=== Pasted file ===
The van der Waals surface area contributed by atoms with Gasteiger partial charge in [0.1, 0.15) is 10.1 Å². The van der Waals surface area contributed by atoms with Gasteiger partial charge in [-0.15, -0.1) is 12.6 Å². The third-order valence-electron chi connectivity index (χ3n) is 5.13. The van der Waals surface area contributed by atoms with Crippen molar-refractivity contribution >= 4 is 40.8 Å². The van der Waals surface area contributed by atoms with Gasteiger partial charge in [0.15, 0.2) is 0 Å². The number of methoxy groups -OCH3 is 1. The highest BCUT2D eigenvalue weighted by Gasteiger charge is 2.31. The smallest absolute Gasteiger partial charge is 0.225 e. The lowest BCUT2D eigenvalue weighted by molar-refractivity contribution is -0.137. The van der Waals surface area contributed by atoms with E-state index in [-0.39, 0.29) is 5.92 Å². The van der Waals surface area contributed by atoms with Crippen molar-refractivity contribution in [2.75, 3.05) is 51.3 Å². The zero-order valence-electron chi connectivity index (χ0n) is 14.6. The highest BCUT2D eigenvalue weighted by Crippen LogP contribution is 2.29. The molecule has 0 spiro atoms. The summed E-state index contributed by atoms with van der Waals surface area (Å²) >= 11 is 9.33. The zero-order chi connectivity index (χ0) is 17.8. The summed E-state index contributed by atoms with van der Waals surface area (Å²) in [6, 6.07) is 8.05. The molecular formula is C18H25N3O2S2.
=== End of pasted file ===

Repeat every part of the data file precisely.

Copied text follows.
The van der Waals surface area contributed by atoms with Gasteiger partial charge in [0.1, 0.15) is 10.1 Å². The van der Waals surface area contributed by atoms with Gasteiger partial charge in [-0.15, -0.1) is 12.6 Å². The third-order valence-electron chi connectivity index (χ3n) is 5.13. The van der Waals surface area contributed by atoms with Crippen molar-refractivity contribution >= 4 is 40.8 Å². The van der Waals surface area contributed by atoms with Gasteiger partial charge in [0.15, 0.2) is 0 Å². The number of methoxy groups -OCH3 is 1. The highest BCUT2D eigenvalue weighted by Gasteiger charge is 2.31. The smallest absolute Gasteiger partial charge is 0.225 e. The lowest BCUT2D eigenvalue weighted by molar-refractivity contribution is -0.137. The van der Waals surface area contributed by atoms with E-state index in [-0.39, 0.29) is 5.92 Å². The van der Waals surface area contributed by atoms with Crippen molar-refractivity contribution in [2.75, 3.05) is 51.3 Å². The zero-order valence-electron chi connectivity index (χ0n) is 14.6. The highest BCUT2D eigenvalue weighted by Crippen LogP contribution is 2.29. The molecule has 0 spiro atoms. The summed E-state index contributed by atoms with van der Waals surface area (Å²) >= 11 is 9.33. The zero-order chi connectivity index (χ0) is 17.8. The summed E-state index contributed by atoms with van der Waals surface area (Å²) in [6, 6.07) is 8.05. The molecular formula is C18H25N3O2S2.